Depending on how well your calf did at Calf Club, you might be talking to Mum and Dad about whether it should be entered in Group Day. If it is going to be in more events, you will need to continue feeding and training it.

To Begin
Great, you’ve decided to exhibit a lamb at your school’s Calf Club.
Before approaching a farmer for your lamb you may need to check you have a few essential things.

Lambs need safe, well fenced paddocks with shelter from extreme heat or cold, and clean water in a low trough which your lamb can reach easily.
Lambs need good quality, fresh, long grass as (when they are very young) they like to nibble at the tips of the grass.

A milk feeder
Lambs – A plastic 1.5 litre lemonade bottle is fine, with a screw on teat which is available at any rural supply store.

Make sure you have time to look after and play with your lamb before and after school.
You will need to allow up to 30 minutes morning and afternoon to care for your pet. This is your responsibility, not Mum and Dad’s, so you may need to get up earlier in the morning and allow time in the afternoon. Your lamb will be dependent on you for its food and shelter because you will be its foster parent for the next two to three months. It’s a big responsibility but one from which you will enjoy great satisfaction.

Where to get your lamb
Your school has a list of local farmers who are prepared to supply animals for Calf Club. You or your parents can contact them and see if they have any available. It is at the farmer’s discretion as to how the animal is supplied to you, they may give it to you, sell it, lend it etc. This is for you to negotiate with him directly.

Make sure that when you pick up your lamb you ask the farmer what breed it is, and for what purpose they are grown. The Judge may ask you about this.

What to look for
There is one person to talk to when it comes to selecting your lamb – the farmer who bred it. He will select a lamb which is healthy, has been fed colostrum in the first 12 hours if possible (this may not be so for an orphan), and is feeding well from a bottle.

Most of the lambs that become available for Calf Club are orphans. A newly born lamb must have colostrum. (When lambs are born the first milk the mother produces is called Colostrum; it is full of antibodies which will make your lamb healthy and strong).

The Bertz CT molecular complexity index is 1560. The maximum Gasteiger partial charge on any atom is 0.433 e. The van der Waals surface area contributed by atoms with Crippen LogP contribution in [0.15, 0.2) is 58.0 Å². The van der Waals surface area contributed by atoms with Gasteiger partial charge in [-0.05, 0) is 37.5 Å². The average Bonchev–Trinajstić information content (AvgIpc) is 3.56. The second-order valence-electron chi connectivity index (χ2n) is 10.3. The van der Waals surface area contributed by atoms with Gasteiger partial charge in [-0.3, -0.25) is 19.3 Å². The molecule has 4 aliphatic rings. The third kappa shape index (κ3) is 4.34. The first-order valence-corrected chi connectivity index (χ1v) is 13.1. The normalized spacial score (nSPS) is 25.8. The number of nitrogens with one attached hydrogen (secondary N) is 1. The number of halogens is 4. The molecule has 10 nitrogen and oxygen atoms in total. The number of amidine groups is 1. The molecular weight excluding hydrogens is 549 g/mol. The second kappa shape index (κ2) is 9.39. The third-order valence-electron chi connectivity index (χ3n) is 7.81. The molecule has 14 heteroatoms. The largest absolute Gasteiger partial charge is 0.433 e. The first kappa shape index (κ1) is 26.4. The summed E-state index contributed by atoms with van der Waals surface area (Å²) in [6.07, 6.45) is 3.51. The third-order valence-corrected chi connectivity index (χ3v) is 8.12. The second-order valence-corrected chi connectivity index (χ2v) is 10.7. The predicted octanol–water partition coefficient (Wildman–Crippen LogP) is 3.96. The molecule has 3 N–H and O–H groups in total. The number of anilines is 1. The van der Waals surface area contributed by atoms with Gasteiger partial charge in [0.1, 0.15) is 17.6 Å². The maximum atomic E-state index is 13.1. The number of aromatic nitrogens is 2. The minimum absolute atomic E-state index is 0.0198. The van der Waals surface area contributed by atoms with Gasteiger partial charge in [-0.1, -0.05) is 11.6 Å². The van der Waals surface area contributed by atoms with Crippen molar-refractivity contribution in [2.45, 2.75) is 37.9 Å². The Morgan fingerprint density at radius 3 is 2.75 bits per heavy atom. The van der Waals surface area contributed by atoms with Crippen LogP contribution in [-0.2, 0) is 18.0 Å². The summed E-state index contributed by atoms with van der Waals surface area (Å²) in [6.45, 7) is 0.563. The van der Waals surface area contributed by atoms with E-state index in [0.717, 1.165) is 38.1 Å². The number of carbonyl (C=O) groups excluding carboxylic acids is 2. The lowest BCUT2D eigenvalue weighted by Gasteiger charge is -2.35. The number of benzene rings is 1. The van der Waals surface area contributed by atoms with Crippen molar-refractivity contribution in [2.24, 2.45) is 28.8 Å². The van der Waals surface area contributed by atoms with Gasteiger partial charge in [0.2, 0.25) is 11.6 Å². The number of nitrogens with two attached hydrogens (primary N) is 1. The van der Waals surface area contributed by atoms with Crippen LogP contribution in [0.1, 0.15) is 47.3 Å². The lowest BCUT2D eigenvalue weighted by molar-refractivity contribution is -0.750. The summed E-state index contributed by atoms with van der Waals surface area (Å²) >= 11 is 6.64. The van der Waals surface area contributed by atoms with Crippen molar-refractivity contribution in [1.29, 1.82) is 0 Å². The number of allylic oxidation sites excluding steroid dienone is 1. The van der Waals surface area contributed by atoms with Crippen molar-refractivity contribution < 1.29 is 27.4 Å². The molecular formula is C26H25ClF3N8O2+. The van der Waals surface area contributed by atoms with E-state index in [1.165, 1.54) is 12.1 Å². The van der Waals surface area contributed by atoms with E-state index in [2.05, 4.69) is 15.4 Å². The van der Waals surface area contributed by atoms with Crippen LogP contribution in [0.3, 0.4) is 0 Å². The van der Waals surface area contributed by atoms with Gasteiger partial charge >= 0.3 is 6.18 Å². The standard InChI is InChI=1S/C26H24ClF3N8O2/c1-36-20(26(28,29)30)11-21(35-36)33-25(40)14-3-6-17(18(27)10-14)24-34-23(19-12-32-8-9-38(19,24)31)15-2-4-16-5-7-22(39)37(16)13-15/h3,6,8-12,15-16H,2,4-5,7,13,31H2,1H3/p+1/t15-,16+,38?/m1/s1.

Usually, the farmer will nurse them through the first few days and then they can be passed over to you. When you first take delivery of your lamb, remember that this is a baby animal which will be feeling lonely and lost without its mother, so make sure you give it lots of attention and love.
You may still need to help it suck from an artificial teat for the first few days.
You will by now have arranged a pen/small paddock where your lamb can be kept. For very young lambs you may need to provide shelter in the garage or laundry for a while until it’s strong enough to be left outside at night time. An old dog kennel makes a great lamb house once it is outside in its pen/paddock. For the first few days as you become friends, it will help to have a small area so wherever you are in the pen you are close to the lamb. It can hear your voice and will soon begin to trust you. The best way to become friends is by feeding it.
Right from the start your lamb will need feeding at least four times a day. You may need Mum or Dad to help out with this while you are at
If you live on a farm you can get cows milk to feed your lamb. For many of you, you will need to purchase lamb milk formula and mix it with warm water.
It is very important to keep whatever equipment you use to feed your lamb completely clean. Lambs can get a tummy bug called scours
(diarrhoea) from dirty feeding equipment, so clean everything after feeding with hot soapy water and rinse well, so it’s ready for the next feed. Treat scours with an electrolyte first.
Should you need it an anti-scour product is available from your vet.

How much to feed
The farmer will tell you this and you will need to review this as your lamb will grow very quickly. As a general rule, after feeding, your lamb will look “full”, its tummy will be round and the lamb will be happy, not calling for milk. To begin with your lamb will not drink much at each feed – probably no more than 150ml because its tummy is very small, and you need to be very careful not to over-feed it. Get Mum or Dad to check that its slides are flat – not bulging – after its feed.
Replacement milk powders will have mixing instructions at the correct levels so make sure you read them carefully.
Be sure to feed your lamb at the same time each day. That way it won’t take long for it to know when dinner time is!

Special message for Mums and Dads